Franklin Graham has come under fire for issuing a blistering rebuke to Kate Middleton, the Duchess of Cambridge, after it was announced that she and her husband, Prince William, are seeking 1.6 million from a French magazine that published topless photos of Kate in 2012.
On Tuesday, six people went on trial to face charges of invasion of privacy for allegedly taking topless photos of Princess Kate while she was on vacation at a private villa with Prince William five years ago. The photos, taken from several miles away with a telephoto lens, were published in the French magazine Closer.
In a Facebook post shared on Wednesday, Graham, the leader of the Billy Graham Evangelistic Association and Samaritan's Purse first said he "feels" for the Royal Family over the inappropriate photos: "We all appreciate our privacy," he said.
However, the evangelist told his 5.6 million Facebook followers that because we "live in a high tech, digital age where it seems there's no privacy", Kate should have known better than to appear topless.
"She is followed by paparazzi from all around the world," he said. "If you don't want topless pictures of yourself taken, it might be a good idea to keep your top on outside."
Billy Graham's son said that the incident is a "good reminder to all of us" that even though it seems people are always watching-more importantly, God is always watching.
"He sees everything we do. He not only sees what we do, He knows our thoughts," he said. "The Bible tells us, 'You know when I sit down and when I rise up; you discern my thoughts from afar' (Psalm 139:2). One day will stand before him and all will be revealed."
While a few commenters agreed with the evangelist, most expressed outrage over the Facebook post and accused Graham of "victim shaming" Princess Kate.
"I usually agree with you, Mr. Graham, but on this I must part ways a bit," wrote one commenter. "The princess had been married just a year (I say that because some comment that she was not a princess yet)...this was 2012. They were married in 2011. This was at a private villa on a BALCONY. The paparazzi took the pics from 1/2 a mile away with obviously very strong telephoto lenses. The villa was owned by family. They WERE being private. They WERE married. This was an invasion of their privacy."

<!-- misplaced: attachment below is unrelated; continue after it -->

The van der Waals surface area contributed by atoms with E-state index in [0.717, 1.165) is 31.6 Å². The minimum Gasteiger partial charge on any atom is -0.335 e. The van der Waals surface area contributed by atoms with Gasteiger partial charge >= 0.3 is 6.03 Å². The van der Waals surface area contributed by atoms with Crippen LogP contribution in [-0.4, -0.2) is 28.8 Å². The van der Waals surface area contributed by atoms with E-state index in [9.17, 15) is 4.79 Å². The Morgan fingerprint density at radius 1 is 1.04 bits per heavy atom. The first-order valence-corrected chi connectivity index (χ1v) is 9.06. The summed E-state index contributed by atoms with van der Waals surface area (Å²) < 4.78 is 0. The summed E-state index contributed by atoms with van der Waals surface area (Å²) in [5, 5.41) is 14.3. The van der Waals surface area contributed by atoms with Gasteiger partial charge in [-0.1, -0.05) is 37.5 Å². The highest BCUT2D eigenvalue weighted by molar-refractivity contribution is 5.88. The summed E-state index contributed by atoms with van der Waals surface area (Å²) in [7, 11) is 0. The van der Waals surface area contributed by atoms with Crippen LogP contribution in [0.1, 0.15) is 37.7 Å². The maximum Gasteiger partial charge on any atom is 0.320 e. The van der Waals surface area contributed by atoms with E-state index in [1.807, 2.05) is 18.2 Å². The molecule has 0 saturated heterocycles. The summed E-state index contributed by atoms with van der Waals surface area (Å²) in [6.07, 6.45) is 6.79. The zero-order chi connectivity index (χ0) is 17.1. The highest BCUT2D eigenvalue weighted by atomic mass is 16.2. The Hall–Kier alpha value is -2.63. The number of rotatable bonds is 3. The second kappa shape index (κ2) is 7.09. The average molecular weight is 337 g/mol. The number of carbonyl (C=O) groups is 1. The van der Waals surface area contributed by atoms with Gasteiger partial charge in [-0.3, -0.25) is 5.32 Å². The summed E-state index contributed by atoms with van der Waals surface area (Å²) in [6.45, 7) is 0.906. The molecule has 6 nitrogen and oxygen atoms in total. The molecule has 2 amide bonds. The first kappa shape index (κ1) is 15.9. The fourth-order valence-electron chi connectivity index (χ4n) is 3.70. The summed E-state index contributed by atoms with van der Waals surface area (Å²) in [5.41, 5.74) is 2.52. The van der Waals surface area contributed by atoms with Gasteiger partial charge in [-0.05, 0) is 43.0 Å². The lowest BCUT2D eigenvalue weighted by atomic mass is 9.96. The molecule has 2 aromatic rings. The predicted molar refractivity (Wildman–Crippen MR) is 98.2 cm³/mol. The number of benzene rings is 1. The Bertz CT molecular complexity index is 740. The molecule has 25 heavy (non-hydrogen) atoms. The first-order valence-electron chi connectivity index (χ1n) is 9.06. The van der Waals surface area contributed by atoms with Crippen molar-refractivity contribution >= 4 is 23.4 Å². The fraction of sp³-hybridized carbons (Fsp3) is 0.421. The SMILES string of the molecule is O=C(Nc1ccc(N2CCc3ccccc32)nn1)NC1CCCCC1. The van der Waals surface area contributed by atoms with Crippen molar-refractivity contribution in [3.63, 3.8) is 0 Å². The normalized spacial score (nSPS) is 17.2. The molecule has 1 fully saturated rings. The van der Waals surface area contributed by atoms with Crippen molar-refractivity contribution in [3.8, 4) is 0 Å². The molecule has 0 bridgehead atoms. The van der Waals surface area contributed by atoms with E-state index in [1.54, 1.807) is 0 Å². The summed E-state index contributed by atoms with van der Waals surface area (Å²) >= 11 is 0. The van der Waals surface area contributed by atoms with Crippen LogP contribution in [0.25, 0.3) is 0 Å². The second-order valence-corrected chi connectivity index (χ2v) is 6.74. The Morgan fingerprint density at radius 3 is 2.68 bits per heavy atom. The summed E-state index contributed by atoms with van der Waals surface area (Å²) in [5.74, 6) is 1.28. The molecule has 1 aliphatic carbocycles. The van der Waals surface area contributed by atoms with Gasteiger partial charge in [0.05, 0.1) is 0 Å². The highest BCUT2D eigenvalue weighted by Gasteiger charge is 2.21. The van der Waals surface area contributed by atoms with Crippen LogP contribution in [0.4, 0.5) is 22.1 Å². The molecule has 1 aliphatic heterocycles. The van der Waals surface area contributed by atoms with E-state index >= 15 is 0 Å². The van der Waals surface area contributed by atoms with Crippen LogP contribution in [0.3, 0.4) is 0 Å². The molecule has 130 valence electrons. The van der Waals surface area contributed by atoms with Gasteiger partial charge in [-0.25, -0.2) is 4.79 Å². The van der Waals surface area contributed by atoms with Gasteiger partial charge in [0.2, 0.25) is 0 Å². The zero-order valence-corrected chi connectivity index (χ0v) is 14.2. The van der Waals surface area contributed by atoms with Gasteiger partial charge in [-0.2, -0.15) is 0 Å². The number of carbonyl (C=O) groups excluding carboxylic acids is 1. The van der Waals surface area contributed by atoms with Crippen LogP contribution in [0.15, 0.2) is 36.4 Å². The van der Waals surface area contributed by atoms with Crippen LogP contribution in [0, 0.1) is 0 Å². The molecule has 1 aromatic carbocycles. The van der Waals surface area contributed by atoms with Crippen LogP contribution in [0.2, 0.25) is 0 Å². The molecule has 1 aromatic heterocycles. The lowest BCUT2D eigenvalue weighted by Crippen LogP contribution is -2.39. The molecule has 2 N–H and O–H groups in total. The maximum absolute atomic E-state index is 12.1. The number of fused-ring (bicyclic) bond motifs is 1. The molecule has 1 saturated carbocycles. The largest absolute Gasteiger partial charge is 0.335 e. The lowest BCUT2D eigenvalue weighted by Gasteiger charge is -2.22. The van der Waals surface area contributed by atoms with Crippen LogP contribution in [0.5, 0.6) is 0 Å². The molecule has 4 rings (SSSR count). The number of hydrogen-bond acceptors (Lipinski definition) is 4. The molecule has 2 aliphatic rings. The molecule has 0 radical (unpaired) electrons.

Added another, "She was at her private residence, with her husband. I love you Mr. Graham, but I disagree here. They only ones at fault were the photographers. As a Christian woman myself, if I want to sunbathe topless at my secluded house with no one but my husband, I will do so, and it is not ok for anyone to think that just because we are in a digital age I should be restrained instead of the scavengers out there."
Wrote yet another: "I'm am severely upset by your post. This clearly is an example of victim blaming and clearly not an example of Christianity...This post is not only disrespectful to Princess Kate but perpetuates the mentality of blaming women victims."
Meanwhile, in a statement read by William and Kate's French lawyer at the court proceedings in Nanterre, France, William called the alleged invasion of privacy by French paparazzi "particularly shocking" and "all the more painful" given the harassment of his mother by the paparazzi, who had stalked Princess Diana before her tragic crash inside Paris' Pont d'Alma.
William said in his statement that the photographs "reminded us of the harassment that led to the death of my mother, Diana Princess of Wales."
"In September 2012, my wife and I thought that we could go to France for a few days in a secluded villa owned by a member of my family, and thus enjoy our privacy... The clandestine way in which these photographs were taken was particularly shocking to us as it breached our privacy," he said.
ABC News notes that French court fined Closer in 2012 for printing the images and banned it from the distributing the magazine in print or online. Judge Florence Lasserre-Jeannin will announce the verdict in this trial on July 4, the Press Association said.